1921 was to prove a turning point in the Johnson’s career. Martin was elected a member of the prestigious Explorers Club… As a member of The Explorers Club, Martin was exposed to other men of equal stature and calibre. Carl Akeley was of special interest to Martin, having filmed East African game herds while collecting material for the African Hall. (of the American Museum of Natural History). He urged Martin and Osa to take their cameras to Kenya, Uganda and Tanganyika to film the incredibly abundant and diverse wildlife there, predicting even then the day when the great herds would dwindle and in some areas disappear altogether, as indeed they have.”

 

By the time they left in 1922, Martin and Osa had shot 100,000 feet of film and taken hundreds of still pictures. The resulting film, Trailing African Wild Animals, premiered in April of 1923 while Martin's book Camera Trails in Africa was published a year later in 1924.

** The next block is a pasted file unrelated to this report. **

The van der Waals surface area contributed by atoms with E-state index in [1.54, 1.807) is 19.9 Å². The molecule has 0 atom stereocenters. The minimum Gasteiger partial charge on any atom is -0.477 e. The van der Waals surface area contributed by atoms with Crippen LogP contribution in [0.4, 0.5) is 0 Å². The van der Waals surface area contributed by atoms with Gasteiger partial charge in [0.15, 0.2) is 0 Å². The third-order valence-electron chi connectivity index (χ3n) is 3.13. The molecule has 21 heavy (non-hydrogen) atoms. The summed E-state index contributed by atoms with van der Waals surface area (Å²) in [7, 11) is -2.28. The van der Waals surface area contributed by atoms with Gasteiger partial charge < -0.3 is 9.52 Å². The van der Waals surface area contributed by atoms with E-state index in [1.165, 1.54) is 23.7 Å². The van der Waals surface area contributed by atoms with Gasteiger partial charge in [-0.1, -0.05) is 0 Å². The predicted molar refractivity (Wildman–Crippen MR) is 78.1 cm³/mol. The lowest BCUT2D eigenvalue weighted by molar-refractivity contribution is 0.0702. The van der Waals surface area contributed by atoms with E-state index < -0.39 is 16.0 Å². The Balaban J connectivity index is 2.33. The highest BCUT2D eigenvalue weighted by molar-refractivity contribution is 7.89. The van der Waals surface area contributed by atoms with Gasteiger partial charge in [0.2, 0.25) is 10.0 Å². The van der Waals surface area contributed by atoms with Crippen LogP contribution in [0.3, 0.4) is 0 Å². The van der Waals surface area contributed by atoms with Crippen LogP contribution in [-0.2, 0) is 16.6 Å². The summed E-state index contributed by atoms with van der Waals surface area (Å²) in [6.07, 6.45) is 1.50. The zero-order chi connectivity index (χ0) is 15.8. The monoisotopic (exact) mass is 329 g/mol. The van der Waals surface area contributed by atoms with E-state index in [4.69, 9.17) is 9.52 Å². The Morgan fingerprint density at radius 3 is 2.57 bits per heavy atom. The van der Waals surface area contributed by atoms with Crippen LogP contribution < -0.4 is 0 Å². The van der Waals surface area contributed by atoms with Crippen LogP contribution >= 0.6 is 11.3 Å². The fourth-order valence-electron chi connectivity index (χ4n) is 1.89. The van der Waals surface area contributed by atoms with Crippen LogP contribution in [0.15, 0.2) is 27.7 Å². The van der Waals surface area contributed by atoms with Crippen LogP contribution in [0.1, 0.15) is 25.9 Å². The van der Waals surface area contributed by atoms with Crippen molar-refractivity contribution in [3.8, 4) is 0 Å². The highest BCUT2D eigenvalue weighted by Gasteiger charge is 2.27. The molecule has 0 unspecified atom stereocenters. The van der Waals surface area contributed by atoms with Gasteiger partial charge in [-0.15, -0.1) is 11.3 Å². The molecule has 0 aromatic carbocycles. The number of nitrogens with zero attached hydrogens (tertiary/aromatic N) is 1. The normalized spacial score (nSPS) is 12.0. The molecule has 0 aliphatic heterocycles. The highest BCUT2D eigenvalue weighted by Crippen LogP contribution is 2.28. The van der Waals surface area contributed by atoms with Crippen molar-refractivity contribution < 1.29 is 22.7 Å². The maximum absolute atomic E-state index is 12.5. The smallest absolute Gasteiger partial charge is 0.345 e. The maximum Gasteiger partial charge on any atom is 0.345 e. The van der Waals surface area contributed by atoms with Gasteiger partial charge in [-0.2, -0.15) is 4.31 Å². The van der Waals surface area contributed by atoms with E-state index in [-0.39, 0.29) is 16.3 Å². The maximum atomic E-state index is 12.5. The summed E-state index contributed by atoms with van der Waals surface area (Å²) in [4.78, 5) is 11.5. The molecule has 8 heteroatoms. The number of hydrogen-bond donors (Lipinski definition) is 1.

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NL1003.2.jpg

Museum caption: Martin Johnson Photographing Kaisoot Desert

I had not been home from Borneo many weeks before I began to think of going off again to animal country. I naturally thought of Africa. I would explore the Congo, I decided. I would go straight across the great continent. But after I had read everything I could lay my hands on and had consulted as many explorers and big-game hunters as I could find, I decided that the spot to go to was British East Africa. Not only was wild life abundant there, save in the limited regions not too far inland, where the amateur sportsman has found a happy hunting-ground, but the animals lived under conditions that were practically ideal for a photographer. Except in a few instances, they roamed great open plains, where the lenses of the camera could have full sweep.